Advertisement

Climate Dynamics

, Volume 44, Issue 3–4, pp 907–923 | Cite as

An evaluation of experimental decadal predictions using CCSM4

  • A. KarspeckEmail author
  • S. Yeager
  • G. Danabasoglu
  • H. Teng
Article

Abstract

This study assesses retrospective decadal prediction skill of sea surface temperature (SST) variability in initialized climate prediction experiments with the Community Climate System Model version 4 (CCSM4). Ensemble forecasts initialized with two different historical ocean and sea-ice states are evaluated and compared to an ensemble of uninitialized coupled simulations. Both experiments are subject to identical twentieth century historical radiative forcings. Each forecast consists of a 10-member ensemble integrated over a 10-year period. One set of historical ocean and sea-ice conditions used for initialization comes from a forced ocean-ice simulation driven by the Coordinated Ocean-ice Reference Experiments interannually varying atmospheric dataset. Following the Coordinated Model Intercomparison Project version 5 (CMIP5) protocol, these forecasts are initialized every 5 years from 1961 to 1996, and every year from 2000 to 2006. A second set of initial conditions comes from historical ocean state estimates obtained through the assimilation of in-situ temperature and salinity data into the CCSM4 ocean model. These forecasts are only available over a limited subset of the CMIP5 recommended start dates. Both methods result in retrospective SST prediction skill over broad regions of the Indian Ocean, western Pacific Ocean and North Atlantic Ocean that are significantly better than reference skill levels from a spatio-temporal auto-regressive statistical model of SST. However the subpolar gyre region of the North Atlantic stands out as the only region where the CCSM4 initialized predictions outperform uninitialized simulations. Some features of the ocean state estimates used for initialization and their impact on the forecasts are discussed.

Keywords

Decadal prediction Verification CCSM4 Initialization Ocean data assimilation Probabilistic skill score 

Notes

Acknowledgments

We acknowledge the hard work and dedication of all the scientists and software engineers who contributed to the development of the CCSM4. Special thanks are extended to Jeffrey Anderson, Tim Hoar, Nancy Collins, and Kevin Raeder of the National Center for Atmospheric Research (NCAR) Data Assimilation Research Section, who developed DART and provided ongoing support for the ocean assimilation system. Thanks also to Marianna Vertenstein for her guidance in developing the CCSM-DART interface and to Joe Tribbia, Peter Gent, Jerry Meehl and Grant Branstator for useful discussions. We are grateful to Tony Rosati for providing generous support during the initial phase of decadal prediction efforts at NCAR. This work was funded in part by the NOAA Climate Program Office under the Climate Variability and Predictability Program grants NA09OAR4310163 and NA13OAR4310138, and by the NSF Collaborative Research EaSM2 grant OCE-1243015. NCAR is sponsored by the National Science Foundation (NSF) and the CCSM project is supported by NSF and the Office of Science Biological and Environmental Research of the U.S. Department of Energy (DOE). Computing resources were provided by the Climate Simulation Laboratory at NCAR’s Computational and Informational Systems Laboratory, sponsored by the NSF and other agencies, and by the Oak Ridge Leadership Computing Facility at the Oak Ridge National Laboratory, which is supported by the Office of Science of the U.S. DOE under contract DE-AC05-00OR22725.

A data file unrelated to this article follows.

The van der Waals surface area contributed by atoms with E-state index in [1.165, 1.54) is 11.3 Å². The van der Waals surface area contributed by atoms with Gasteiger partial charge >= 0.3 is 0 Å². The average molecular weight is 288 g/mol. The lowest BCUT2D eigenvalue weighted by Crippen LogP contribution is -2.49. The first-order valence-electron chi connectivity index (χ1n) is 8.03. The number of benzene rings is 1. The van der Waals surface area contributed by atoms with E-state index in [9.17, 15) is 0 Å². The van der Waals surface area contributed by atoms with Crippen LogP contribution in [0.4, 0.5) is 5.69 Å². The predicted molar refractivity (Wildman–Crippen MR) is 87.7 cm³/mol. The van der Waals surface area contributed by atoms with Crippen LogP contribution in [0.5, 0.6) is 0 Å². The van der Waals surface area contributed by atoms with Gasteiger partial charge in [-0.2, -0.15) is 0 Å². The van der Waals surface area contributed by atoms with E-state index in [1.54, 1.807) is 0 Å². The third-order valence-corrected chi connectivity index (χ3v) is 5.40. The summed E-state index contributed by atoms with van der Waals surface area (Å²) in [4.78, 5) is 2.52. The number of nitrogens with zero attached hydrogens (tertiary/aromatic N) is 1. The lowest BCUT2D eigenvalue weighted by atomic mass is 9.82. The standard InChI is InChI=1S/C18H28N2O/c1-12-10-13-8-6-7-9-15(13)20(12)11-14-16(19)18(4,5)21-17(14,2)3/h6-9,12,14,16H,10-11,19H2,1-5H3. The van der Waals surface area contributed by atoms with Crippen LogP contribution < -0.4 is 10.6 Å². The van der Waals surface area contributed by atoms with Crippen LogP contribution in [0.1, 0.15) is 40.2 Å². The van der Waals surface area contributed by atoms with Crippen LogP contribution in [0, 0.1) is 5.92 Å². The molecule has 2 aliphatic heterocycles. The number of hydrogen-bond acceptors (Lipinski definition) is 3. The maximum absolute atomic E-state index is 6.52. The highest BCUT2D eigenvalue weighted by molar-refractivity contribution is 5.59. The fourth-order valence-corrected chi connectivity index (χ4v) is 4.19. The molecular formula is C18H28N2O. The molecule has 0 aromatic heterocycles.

References

  1. Anderson J (2001) An ensemble adjustment Kalman filter for data assimilation. Mon Wea Rev 129:2884–2902CrossRefGoogle Scholar
  2. Anderson J, Hoar T, Raeder K, Liu H, Collins N, Torn R, Avellano A (2009) The data assimilation research testbed. Bull Am Meteorol Soc 90:1283–1296CrossRefGoogle Scholar
  3. Bowman A, Azzalini A (1997) Applied smoothing techniques for data analysis. Oxford University Press, New YorkGoogle Scholar
  4. Branstator G, Teng H (2010) Two limits of initial-value decadal predictability in a CGCM. J Clim 23:6292–6311CrossRefGoogle Scholar
  5. Cane M (2010) Decadal predictions in demand. Nature Geosci 3:231–232CrossRefGoogle Scholar
  6. Chikamoto Y et al (2013) An overview of decadal climate predictability in a multimodel ensemble by climate model MIROC. Clim Dyn 40:1201–1222CrossRefGoogle Scholar